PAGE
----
The more I read, the more impressed I am about the way they’ve done things.
They’re not focused on high-value products but on the lower value, non-brand named items and using the vitality of the process to help them grow to selling nearly $15 billion US worth of products per year within 2 years and raining 1.6 billion in funding.
Key Actions to Note:
- PinDuoDuo is capitalizing on the social aspect of social media to help them massively increase reach and sales.
- They’re focusing on lower cost items which is key to grabbing those impulse purchases.
- By gamifying the hell out of the process it fits with the average social media user’s goal – to have fun and enjoy themselves.
Mobile use is on the rise.
Consumer attention spans are forever reducing.
More people are turning to social media in more areas of their life.
Your audience is spending more time on their phone, expecting quick and easy solutions to every problem, and sharing everything they do on social media.
The only logical action is for you to take advantage of these behaviors and start selling through the channels they’re most engaged in with the kind of checkout they’re looking for.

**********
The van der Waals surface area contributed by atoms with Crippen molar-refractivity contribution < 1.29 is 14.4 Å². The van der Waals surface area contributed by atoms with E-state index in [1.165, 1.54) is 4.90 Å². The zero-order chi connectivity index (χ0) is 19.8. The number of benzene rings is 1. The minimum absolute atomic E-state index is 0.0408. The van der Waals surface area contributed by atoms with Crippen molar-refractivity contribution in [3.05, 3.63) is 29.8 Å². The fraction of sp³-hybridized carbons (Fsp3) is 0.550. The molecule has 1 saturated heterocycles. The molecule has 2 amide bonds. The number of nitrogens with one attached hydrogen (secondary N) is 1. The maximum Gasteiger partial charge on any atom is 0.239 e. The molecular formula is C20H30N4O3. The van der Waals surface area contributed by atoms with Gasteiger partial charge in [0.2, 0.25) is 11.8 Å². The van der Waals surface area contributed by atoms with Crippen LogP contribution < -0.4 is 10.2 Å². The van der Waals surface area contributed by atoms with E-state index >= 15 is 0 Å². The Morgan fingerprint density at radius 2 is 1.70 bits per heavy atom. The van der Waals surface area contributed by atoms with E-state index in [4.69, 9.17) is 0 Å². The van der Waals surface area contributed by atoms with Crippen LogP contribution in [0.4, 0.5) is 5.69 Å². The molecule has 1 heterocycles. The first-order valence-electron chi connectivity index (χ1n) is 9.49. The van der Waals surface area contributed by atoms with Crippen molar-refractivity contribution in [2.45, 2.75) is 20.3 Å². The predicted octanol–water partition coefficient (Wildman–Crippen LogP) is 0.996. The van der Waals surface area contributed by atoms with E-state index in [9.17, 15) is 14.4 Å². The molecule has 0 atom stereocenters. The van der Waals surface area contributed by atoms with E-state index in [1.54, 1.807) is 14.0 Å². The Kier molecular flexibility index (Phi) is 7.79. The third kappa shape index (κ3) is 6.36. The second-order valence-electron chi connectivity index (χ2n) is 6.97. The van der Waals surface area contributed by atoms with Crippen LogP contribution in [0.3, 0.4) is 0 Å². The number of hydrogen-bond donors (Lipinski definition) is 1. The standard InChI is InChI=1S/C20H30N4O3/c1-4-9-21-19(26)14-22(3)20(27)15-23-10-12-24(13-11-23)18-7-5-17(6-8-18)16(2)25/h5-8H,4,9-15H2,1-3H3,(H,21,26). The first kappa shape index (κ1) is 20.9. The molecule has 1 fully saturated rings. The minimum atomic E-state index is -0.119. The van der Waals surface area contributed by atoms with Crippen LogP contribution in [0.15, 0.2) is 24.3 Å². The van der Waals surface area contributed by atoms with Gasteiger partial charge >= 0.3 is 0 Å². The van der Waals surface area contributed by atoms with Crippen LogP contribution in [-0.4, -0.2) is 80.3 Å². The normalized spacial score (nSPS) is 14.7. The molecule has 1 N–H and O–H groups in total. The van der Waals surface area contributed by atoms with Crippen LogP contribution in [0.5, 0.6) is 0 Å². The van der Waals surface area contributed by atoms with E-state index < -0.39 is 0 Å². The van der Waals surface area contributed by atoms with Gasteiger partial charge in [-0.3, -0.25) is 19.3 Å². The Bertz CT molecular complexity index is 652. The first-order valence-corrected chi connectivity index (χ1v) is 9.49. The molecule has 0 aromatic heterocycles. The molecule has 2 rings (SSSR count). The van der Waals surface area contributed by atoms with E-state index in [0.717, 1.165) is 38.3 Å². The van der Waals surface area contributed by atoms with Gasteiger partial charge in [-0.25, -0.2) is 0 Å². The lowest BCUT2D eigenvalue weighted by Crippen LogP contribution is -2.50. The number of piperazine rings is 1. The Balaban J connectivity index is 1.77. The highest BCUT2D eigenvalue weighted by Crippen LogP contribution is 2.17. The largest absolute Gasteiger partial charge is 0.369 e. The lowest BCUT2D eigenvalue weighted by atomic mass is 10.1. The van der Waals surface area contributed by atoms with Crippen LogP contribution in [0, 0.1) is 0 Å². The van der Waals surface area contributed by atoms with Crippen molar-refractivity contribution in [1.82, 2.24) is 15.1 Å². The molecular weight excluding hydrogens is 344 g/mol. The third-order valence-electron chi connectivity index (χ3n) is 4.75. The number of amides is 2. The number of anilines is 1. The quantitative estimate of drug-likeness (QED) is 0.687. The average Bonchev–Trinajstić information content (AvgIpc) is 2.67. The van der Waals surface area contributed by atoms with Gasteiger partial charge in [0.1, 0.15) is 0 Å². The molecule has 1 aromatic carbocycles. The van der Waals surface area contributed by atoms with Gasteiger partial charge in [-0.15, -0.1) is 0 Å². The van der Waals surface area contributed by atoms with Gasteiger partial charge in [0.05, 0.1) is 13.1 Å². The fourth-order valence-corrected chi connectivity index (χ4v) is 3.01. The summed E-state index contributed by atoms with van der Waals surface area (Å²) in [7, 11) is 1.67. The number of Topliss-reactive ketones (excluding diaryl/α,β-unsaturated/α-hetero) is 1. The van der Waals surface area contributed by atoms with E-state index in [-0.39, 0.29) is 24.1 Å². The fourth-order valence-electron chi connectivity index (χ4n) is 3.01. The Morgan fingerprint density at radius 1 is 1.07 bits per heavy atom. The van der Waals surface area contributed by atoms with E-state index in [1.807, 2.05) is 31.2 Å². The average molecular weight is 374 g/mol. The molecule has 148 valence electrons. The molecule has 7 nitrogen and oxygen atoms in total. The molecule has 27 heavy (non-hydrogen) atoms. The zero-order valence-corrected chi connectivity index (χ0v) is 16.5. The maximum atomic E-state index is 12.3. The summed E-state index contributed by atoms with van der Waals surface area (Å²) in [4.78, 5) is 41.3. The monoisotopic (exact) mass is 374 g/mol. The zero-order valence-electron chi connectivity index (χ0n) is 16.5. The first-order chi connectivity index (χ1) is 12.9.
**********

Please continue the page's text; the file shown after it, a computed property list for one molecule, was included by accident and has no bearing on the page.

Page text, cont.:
Even a few short years ago this was something small brands couldn’t dream of.
The cost and effort required for a social commerce campaign was solely within reach of the large, multi-national brands.
However, thanks to tools like ManyChat and jumper.ai it’s easier than ever for your brand, regardless of size to take advantage of the social commerce trend.
And I’d say that there’s no better time than now to get started.
This thing is going to blow up beyond anyone’s expectations.
If you wait to see how things pan out, you’ll be putting yourself on the back foot and give yourself a lot of ground to make up.
Don’t put yourself at a disadvantage.
Get your social commerce campaign started today.
Table of Contents
- What Is Social Commerce?
- The History of Social Commerce
- The Current State of Social Commerce
- What does the Future Hold for Social Commerce?
- Social Commerce Tactics You Can Use Today
- Fascinating Social Commerce Trends
- Examples of Successful Social Commerce Campaigns
- Social Commerce is Moving from Strength to Strength – Now is the Time to Start Your Social Selling Campaign